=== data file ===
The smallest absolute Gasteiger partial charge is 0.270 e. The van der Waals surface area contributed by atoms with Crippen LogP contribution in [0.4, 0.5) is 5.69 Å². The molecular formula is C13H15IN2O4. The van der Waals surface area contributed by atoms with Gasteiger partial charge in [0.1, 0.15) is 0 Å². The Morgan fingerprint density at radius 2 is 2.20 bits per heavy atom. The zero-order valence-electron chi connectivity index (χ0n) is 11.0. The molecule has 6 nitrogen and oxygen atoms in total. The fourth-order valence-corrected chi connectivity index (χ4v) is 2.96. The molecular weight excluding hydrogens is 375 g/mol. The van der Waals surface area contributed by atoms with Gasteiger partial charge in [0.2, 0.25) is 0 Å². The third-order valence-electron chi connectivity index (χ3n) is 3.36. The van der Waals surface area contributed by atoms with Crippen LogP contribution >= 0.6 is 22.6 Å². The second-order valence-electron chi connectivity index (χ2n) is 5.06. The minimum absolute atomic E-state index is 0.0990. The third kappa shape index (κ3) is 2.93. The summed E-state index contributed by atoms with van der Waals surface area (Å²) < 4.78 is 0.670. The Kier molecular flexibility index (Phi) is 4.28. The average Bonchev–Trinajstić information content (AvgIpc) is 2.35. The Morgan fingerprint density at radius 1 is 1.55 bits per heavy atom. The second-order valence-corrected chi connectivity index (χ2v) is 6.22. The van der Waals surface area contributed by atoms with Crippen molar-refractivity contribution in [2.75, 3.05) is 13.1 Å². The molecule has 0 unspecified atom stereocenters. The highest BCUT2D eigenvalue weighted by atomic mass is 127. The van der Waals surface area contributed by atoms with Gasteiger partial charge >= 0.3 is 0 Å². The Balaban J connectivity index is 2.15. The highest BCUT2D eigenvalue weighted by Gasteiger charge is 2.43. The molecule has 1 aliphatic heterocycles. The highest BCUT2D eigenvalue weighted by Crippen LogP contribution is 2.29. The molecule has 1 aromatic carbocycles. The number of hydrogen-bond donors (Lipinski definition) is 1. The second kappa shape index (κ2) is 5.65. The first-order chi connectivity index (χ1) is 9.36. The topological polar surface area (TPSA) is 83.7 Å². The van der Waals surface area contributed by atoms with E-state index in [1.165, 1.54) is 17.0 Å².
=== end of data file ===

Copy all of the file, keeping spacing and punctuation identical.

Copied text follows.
The smallest absolute Gasteiger partial charge is 0.270 e. The van der Waals surface area contributed by atoms with Crippen LogP contribution in [0.4, 0.5) is 5.69 Å². The molecular formula is C13H15IN2O4. The van der Waals surface area contributed by atoms with Gasteiger partial charge in [0.1, 0.15) is 0 Å². The Morgan fingerprint density at radius 2 is 2.20 bits per heavy atom. The zero-order valence-electron chi connectivity index (χ0n) is 11.0. The molecule has 6 nitrogen and oxygen atoms in total. The fourth-order valence-corrected chi connectivity index (χ4v) is 2.96. The molecular weight excluding hydrogens is 375 g/mol. The van der Waals surface area contributed by atoms with Gasteiger partial charge in [0.2, 0.25) is 0 Å². The third-order valence-electron chi connectivity index (χ3n) is 3.36. The van der Waals surface area contributed by atoms with Crippen LogP contribution >= 0.6 is 22.6 Å². The second-order valence-electron chi connectivity index (χ2n) is 5.06. The minimum absolute atomic E-state index is 0.0990. The third kappa shape index (κ3) is 2.93. The summed E-state index contributed by atoms with van der Waals surface area (Å²) < 4.78 is 0.670. The Kier molecular flexibility index (Phi) is 4.28. The average Bonchev–Trinajstić information content (AvgIpc) is 2.35. The Morgan fingerprint density at radius 1 is 1.55 bits per heavy atom. The second-order valence-corrected chi connectivity index (χ2v) is 6.22. The van der Waals surface area contributed by atoms with Crippen molar-refractivity contribution in [2.75, 3.05) is 13.1 Å². The molecule has 0 unspecified atom stereocenters. The highest BCUT2D eigenvalue weighted by atomic mass is 127. The van der Waals surface area contributed by atoms with Gasteiger partial charge >= 0.3 is 0 Å². The Balaban J connectivity index is 2.15. The highest BCUT2D eigenvalue weighted by Gasteiger charge is 2.43. The molecule has 1 aliphatic heterocycles. The highest BCUT2D eigenvalue weighted by Crippen LogP contribution is 2.29. The molecule has 1 aromatic carbocycles. The number of hydrogen-bond donors (Lipinski definition) is 1. The second kappa shape index (κ2) is 5.65. The first-order chi connectivity index (χ1) is 9.36. The topological polar surface area (TPSA) is 83.7 Å². The van der Waals surface area contributed by atoms with E-state index in [1.165, 1.54) is 17.0 Å².